Conference Season, 2014

Three weeks, three conferences and one interdisciplinary research day. Each gathering brought together academic thinkers from a diverse range of disciplinary backgrounds. Conversation was rich, ideas were shared generously, new working relationships were developed and momentum was built for a busy period of writing ahead.

Andrew Geeves has a wonderfully, engaging presentation style. Here he talks about what connection with an audience means for different musicians.
Andrew Geeves has a wonderfully engaging presentation style. Here he talks about what connection with an audience means for different musicians.

First on the list was ‘Memory, Music, Performance Day’ at Macquarie University. This one saw a series of presentations with common threads of music, cognition, awareness and enjoyment. What actually happens when someone loses track of time, place and their own sense of self while playing? Who is the ideal audience member for different types of artists? And the question I found myself asking as I sat back and listened to each presentation, how can learning more about these elements of music performance enrich studies of theatre and sport? The answer: many ways. Please keep these interdisciplinary gatherings happening!

The ‘Happiness, Joy and Pleasure’ Conference took place at the University of Sydney two days later. This one was run for and by postgraduate students. Once again it was a place to share research, learn from others, and meet people who share similar interests and goals.

Carla Lever talks about race, bodies, identity and performance in South Africa at the Happiness, Joy and Pleasure Conference. (Why is it that we always fill the back of a room before the front?)
Carla Lever talks about race, bodies, identity and performance in South Africa at the Happiness, Joy and Pleasure Conference. (Why is it that we often fill the back of a room before the front?)

I was invited to be part of the academic roundtable on the final day. It was designed as a forum for people at different stages of their post-PhD career to answer questions and share stories or advice. A common theme of questions was one about expectations – how to form them, and how to adjust them when, say, there aren’t any clear, stable job prospects or pathways to follow after completing a Humanities PhD.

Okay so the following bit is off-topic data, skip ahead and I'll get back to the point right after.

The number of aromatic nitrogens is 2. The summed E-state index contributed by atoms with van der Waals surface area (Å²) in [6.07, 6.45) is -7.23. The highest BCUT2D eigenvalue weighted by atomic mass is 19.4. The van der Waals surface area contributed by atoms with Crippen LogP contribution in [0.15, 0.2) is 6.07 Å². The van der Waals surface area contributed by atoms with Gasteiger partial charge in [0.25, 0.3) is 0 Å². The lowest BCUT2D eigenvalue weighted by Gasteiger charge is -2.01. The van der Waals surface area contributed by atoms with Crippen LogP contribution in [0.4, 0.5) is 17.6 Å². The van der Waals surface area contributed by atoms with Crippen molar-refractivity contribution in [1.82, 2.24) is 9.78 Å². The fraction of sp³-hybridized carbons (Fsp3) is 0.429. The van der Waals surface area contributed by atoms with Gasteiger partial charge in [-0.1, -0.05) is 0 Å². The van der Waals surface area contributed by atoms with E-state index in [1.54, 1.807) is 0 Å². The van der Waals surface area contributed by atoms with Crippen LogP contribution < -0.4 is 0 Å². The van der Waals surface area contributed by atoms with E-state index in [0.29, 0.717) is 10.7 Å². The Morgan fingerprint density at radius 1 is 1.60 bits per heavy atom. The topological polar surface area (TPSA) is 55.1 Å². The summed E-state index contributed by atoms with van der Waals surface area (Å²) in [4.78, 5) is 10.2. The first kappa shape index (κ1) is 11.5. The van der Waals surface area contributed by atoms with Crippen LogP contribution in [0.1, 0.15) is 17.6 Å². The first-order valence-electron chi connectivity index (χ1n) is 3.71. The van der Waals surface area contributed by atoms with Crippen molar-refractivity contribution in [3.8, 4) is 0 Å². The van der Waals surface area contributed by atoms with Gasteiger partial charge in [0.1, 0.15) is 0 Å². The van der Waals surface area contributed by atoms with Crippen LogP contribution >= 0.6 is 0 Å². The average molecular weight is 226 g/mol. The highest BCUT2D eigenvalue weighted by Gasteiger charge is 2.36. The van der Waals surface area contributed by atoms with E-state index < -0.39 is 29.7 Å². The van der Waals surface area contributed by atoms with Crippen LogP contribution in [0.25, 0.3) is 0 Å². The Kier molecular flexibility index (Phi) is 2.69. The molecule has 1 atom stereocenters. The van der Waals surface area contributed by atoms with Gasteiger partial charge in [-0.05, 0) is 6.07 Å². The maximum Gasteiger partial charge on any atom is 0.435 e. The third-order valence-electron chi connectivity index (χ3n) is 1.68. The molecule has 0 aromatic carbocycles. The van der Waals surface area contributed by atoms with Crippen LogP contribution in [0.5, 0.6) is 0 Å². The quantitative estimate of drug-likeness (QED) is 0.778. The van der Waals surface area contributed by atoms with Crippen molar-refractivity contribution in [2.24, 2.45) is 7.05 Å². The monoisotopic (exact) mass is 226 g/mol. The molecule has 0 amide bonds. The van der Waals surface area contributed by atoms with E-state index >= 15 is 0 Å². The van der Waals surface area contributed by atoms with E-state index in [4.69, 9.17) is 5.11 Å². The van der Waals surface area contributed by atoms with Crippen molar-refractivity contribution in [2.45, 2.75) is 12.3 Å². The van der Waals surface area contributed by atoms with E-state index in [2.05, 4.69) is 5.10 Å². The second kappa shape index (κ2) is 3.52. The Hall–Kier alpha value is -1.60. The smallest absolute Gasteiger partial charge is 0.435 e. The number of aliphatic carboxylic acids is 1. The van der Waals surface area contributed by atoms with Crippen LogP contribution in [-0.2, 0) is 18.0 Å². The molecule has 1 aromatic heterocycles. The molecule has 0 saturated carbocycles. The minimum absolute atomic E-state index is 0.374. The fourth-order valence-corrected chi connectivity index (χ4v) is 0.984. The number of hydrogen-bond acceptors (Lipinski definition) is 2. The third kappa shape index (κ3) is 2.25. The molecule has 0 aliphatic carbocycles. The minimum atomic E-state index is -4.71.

By combining research and media I’ve followed a different trajectory to most people who want to stay in academia in the long term. This has meant a regular process of reinvention as both landscapes keep changing. In order to stay on top of deadlines, setting realistic expectations, and knowing where and how to find out more when instincts are coming up blank, has been an important part of the my own process too. Constant up skilling, reading, learning, and finding ways to combine heavy work demands needs to be met with a healthy balance of off time. Role models are important and not always easy to find.

Which brings me to the University of Wollongong, for the Cultural Studies Association of Australasia Conference. Here I presented on day one. The presentation came from a book chapter I’m writing for Women in Action Sport Cultures: Identity, Politics, Experience and Pedagogy, edited by Rebecca Olive and Holly Thorpe. I talked about the ways new technology and designs in mountain biking are changing the experiences of the sport for recreational riders. The fieldwork for this presentation drew on recent product tests for and experiences racing the final round of the Australian Gravity Enduro Series in Cairns.



As an early career researcher, it’s often necessary to work multiple part time jobs at once, some teaching, some research, some seemingly unrelated. The mix works best when you can draw on experiences in one to be even better at the other. One of the most rewarding parts of this conference for me was post-presentation discussions with other researchers who see areas of overlap with this (range of) work too. I also enjoyed papers by other scholars who have found ways to link fascinating research projects with real world outcomes, experiences and events. There were role models everywhere, which was motivating too.

The last conference on the agenda was the Australasian Society for Cognitive Sciences three-day event at Monash University in Melbourne. I presented the same case study as I did at the Cultural Studies event, but teamed up with philosopher Wayne Christensen to interrogate this experience from a very different perspective. We used the example of riding rocky, technical terrain for the first time to investigate senses of control and agency, or how we know and understand the times when we are the authors of our own actions; the times when I’m riding the bike rather than the bike riding me for instance.



Wayne and I have been working together on skill and cognition all year, as part of an interdisciplinary team (including John Sutton, Doris McIlwain and Andrew Geeves) from Cognitive Science at Macquarie University. It was great to pull some work together for a discerning audience, and excellent to spend the time in Melbourne getting to know colleagues from Macquarie and other institutions better too; discovering more about who they are and the work they do. Conferences are good like that. Once again, many excellent role models to learn from. I feel privileged to call some of these people workmates too.